The research interests of the Mills group are wide and varied including: dye and semiconductor photochemistry, redox catalysis (in particular, oxygen catalysis), solar energy conversion (in particular artificial photosynthesis) and colour and fluorescence based indicators and smart inks and plastic films.
The second in a series of papers to be published by the photocatalytic activity indicator inks consortium is now available for download. It describes in detail the analysis method, that is a proposed ISO standard, for detecting the activity of a semiconductor photocatalyst on a range of surfaces, using a simple, reproducible technique.
Photocatalyst Activity Indicator Inks (Paii’s) are now featured on Wikipedia. The inks were pioneered by the Mills group over a number years, and development of newer, improved ‘smart inks’ for detecting the activity of photocatalytic surfaces is ongoing.
A simple, inexpensive method for the rapid testing of the photocatalytic activity of self-cleaning surfaces
A paper, published by the Mills group on November 14th, 2013, detailing a proposed ISO standard test for the testing of the activity of self-cleaning surfaces using a simple, inexpensive method, has been receiving considerable interest within the scientific community. The article, available via the link below, has been downloaded 667 times since its publication, with the most interest coming from the UK, US, India, China and Germany.
The article is available for download from:
Professor Mills and Dr Lawrie recently traveled to Seattle to engage with a company, Sensor Medical Technology. We met with members of the company, academia and patent lawyers in order to kick-start a new collaborative project to develop indicators for medical devices.
With the aid of travel funding awarded by the RSC, Dr Katherine Lawrie attended the world’s leading conference on optical sensors to present a poster on her work entitled ‘UV dosimetry for solar water disinfection (SODIS)’. The conference itself attracted 220 participants from 37 countries, bringing together engineers and scientists to discuss the recent progress and future trends in the design, fabrication, and application of optical sensing devices.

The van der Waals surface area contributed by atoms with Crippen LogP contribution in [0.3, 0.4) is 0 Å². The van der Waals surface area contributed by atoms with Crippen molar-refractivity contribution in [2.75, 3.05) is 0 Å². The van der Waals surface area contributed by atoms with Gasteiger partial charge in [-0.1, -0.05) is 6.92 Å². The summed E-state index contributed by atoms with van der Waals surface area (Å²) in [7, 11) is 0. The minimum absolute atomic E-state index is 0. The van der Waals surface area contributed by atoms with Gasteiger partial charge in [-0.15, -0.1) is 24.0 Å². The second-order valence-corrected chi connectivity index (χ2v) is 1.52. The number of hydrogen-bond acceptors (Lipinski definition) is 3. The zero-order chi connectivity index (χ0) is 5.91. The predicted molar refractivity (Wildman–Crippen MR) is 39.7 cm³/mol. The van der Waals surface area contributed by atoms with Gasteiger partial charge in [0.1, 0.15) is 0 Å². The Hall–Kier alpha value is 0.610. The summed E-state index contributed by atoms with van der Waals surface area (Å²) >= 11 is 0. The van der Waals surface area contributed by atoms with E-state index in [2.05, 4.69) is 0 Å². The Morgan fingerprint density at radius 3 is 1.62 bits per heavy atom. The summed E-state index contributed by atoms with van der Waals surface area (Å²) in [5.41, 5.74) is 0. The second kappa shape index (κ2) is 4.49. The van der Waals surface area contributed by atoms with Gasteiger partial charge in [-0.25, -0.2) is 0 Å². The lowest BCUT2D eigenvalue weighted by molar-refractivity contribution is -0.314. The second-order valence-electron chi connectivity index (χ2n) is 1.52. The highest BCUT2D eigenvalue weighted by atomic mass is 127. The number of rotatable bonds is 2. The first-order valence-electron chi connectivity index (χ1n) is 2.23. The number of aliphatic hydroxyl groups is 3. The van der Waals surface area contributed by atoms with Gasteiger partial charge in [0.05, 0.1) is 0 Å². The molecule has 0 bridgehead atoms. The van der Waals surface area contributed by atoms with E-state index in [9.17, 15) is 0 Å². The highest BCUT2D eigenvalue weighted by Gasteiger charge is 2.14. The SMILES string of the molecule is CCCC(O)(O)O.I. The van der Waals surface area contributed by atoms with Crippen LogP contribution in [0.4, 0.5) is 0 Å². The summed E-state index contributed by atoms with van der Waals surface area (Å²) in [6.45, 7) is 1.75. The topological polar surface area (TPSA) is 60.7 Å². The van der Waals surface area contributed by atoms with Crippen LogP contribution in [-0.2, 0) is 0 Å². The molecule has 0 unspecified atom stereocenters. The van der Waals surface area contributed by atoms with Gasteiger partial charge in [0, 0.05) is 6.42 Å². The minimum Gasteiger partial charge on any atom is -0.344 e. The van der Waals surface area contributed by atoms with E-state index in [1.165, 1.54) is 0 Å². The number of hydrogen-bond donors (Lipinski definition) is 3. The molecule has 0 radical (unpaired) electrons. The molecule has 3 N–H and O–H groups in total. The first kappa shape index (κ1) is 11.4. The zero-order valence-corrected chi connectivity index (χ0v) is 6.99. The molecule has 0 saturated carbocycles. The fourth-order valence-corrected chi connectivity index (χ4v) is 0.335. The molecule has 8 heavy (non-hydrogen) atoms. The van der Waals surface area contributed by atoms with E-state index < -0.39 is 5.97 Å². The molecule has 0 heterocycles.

Wednesday March 19th was Green Impact “Platinum day” in the School of Chemistry and Chemical Engineering. After attaining a green impact gold award for our lab last year, all those in the school with gold awards came together to build on these awards and bring them beyond the localised effect of the lab, producing a series of events culminating in an “Environmental Communication Day with a Social Conscience”. During the day everyone in the school was invited to make their own smoothie (powered by a bicycle), participate in a treasure hunt and taste delights from around the world at a coffee morning which was contributed to by those of the many nationalities represented within the school. There were also a further two apple trees planted in the open quad area in the middle of the school, and the day ended with a quiz and environmental talks by Prof Martin Atkins and our very own Dr Katherine Lawrie. Katherine highlighted the work of the Mills group over the past few years which has gone some way to tackle environmental and humanitarian issues.
Open Access Paper – Extruded polymer films pigmented with a heterogeneous ion-pair based lumophore for O2 sensing